Higher output current CFA solutions are usually found in AWG and wireline communications. This first CFA table will screen to >200mA linear output current and include both singles (AWG) and duals (xDSL). Some dual CFA line drivers do not even offer a single channel version (ref. 6). Also, some dual CFAs can only be used as differential push/pull output stages (ref. 7) where those will be excluded from Table 1. The dual CFAs shown here can be paralleled for a load sharing configuration or used independently for single ended line drivers.
To get newer, high output current CFAs, Table 1 also screened out:
- If separate part numbers for disable and non-disable, only the disable version listed
- Input voltage noise < 4nV/√Hz.
- Fixed internal gain CFA’s.
By far the fastest, high output current, CFA is the recently introduced THS3491 (ref. 8) – intended for AWG outputs. Note the generally higher max. Vs here to support higher output voltage swings for AWG or wireline drivers.
The range of CFA devices intended for lower output power is much wider including many single/dual/quad families. Again, all of these devices are also non-RRIO where usually a bit more headroom is required on the inputs vs the output. To reduce this table to a representative listing, only singles are shown where the same screens as Table 1 were used with only devices offering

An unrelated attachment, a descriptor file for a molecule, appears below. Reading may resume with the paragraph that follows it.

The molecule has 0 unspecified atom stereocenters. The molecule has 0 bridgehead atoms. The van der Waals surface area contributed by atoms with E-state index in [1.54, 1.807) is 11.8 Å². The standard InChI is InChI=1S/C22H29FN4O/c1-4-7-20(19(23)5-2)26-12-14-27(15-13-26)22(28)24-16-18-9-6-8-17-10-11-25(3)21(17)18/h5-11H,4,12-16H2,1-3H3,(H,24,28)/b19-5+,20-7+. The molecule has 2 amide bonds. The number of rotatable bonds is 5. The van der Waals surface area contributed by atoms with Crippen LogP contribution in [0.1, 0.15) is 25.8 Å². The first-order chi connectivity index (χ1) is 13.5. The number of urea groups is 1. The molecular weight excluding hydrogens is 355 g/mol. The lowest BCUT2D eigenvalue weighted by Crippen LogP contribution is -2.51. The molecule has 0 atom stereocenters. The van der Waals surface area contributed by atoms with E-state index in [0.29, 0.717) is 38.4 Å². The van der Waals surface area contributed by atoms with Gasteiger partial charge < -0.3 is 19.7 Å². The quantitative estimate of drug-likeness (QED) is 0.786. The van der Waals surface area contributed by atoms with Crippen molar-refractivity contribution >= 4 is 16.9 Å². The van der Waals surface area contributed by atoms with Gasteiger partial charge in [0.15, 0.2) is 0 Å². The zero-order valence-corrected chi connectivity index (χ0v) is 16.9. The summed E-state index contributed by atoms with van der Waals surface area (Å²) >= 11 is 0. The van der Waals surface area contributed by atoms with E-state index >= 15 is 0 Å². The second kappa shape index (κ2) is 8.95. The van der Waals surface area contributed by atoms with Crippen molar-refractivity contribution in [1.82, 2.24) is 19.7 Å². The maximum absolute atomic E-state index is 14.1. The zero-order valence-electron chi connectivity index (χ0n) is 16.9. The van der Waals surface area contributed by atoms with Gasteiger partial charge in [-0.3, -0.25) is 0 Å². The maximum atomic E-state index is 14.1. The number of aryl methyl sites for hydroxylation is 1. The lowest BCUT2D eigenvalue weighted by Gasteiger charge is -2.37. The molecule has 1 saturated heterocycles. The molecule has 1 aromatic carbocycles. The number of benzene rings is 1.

These are all permutations on the original CFA design of Figure 1, with one device (OPA684, ref. 9) applying a closed loop input buffer to provide more constant bandwidth over gain setting in a low power device. Using a closed loop input buffer stage reduces the open loop impedance looking into the V- input reducing that parasitic effect in the loop gain equation (ref. 4). There is a lot of similarity in the max operating supply voltage for the devices in Table 2 - indicating the complementary bipolar process technologies used are similar. There are no CMOS CFAs as can be seen looking at the Ib max column. These V+ input bias currents are always the cancellation of two bias currents. The V- input bias current is usually higher and un-related to the V+ bias current precluding bias current cancellation techniques to improve output offsets.